Students talk stress with impending finals

Austen Brown, Reporter

As finals week looms just over the horizon, students may find themselves anxious about how they will test out.

Some students, like freshman criminology major Jarad Barnes, provided examples of good de-stressing and studying habits.

Barnes said he calculates his current grade and decides the lowest possible grade he could get on the final to come out in good shape in that class.

“Once I realize that I can do worse than I thought, like, I don’t have to get a perfect score, it makes it a little less stressful,” Barnes said.

He also said being stressed for a test is important to a student’s success on it.

“Stress before anything important, especially exams, is really important,” Barnes said. “If you were sort of at ease about finals and really weren’t concerned about them, you really wouldn’t try as hard. But if you are stressed, you’re pressed to do more and prepare more. The more stress you feel, the more drive you have to be prepared, even if it’s detrimental to your health after the test.”

Barnes said students should begin studying now to ensure the best possible outcome on exams and said they can benefit from office hours and peer study groups.

Joshua Monier, a sophomore accounting major, said studying for hours on end with no breaks is not a preferred method of preparing for exams.

“I usually take a break from studying and just try to forget about it for a little bit to relax and then come back to it,” Monier said.

He said stress can either be detrimental to one’s outcome on a test or beneficial, depending on that student’s personality.

“Depending on who you are, (stress triggers) fight or flight,” he said. “You’re either going to freak out completely and not know what you’re doing, or the nerves are going to help you power through.”

Monier said it is important that students “take a step back” and attempt to remain calm when facing stress from impending finals.

“Yeah, it might be a little stressful before finals, but if you take that deep breath and relax, you’ll be OK,” he said.

Freshman human services major Alexis Arnett and freshman biological sciences major Phoebe Marcano both agreed that they usually stress a great deal about finals.

“I’m stressing already, and (finals) are next week,” Marcano said.

She said she sings in the quiet Doudna Fine Arts Center practice rooms to reduce the stress she feels from upcoming exams.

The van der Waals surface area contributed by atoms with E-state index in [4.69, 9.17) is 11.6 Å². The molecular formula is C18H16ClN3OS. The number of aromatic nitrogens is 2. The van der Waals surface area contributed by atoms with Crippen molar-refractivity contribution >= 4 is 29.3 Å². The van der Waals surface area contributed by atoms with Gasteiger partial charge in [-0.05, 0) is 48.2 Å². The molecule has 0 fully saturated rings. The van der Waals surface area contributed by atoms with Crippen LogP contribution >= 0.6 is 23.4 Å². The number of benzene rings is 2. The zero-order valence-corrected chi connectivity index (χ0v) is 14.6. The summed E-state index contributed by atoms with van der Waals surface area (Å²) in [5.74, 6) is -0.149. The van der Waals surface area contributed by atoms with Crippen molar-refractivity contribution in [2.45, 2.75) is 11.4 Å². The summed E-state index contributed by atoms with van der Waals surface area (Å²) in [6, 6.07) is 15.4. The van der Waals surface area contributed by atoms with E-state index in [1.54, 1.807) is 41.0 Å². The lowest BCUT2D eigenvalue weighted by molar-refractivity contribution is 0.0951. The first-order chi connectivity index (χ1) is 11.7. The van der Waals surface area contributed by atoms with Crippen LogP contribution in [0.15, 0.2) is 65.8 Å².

Arnett agreed with her on the statement that music helps in maintaining a stress-free mindset, saying she listens to music to help calm down under the anxiety that comes with impending finals.

Arnett said she feels students tend to draw a blank on information that they know when the pressure is on during final exams.

“I feel like test anxiety is a thing,” she said. “That affects people’s test scores when they do know the material, but when it comes time to take the actual test, they overthink it.”

For students who find themselves drowning in a proverbial sea of test anxiety, the Health Education Resource Center can provide opportunities to relieve the stress in healthy ways.

One statement that all the students agreed on was that they tend to put off studying to the last minute while acknowledging that they should start studying a week or two in advance, or even over Thanksgiving break.

Additionally, the Student Success Center provides helpful study techniques students can utilize to succeed on their finals.

According to its page on Eastern’s website, the Student Success Center strives to “provide comprehensive programs and holistic services that will empower students and connect them with the resources they need to achieve both academic and personal goals.”

Sophomore psychology major Jekeel Suber said he does not usually get too worried about upcoming finals.

Suber said not all classes are a cause for stress and it just depends on how well his grade is at the time of the test.

“If I’ve got, like, an 80 (percent), I’m stressing. If I’ve got … an 85 or 86 (percent), I don’t get stressed,” he said.

Hayden Lane, a freshman secondary education major, said he usually does not stress at all about finals either.

This was a statement that was agreed on by Aiden Meyer, a freshman marketing major.

“I’ve always been a good test-taker,” Meyer said. “I’ve never really been the stressful type.”

Austen Brown can be reached at 581-2812 or [email protected]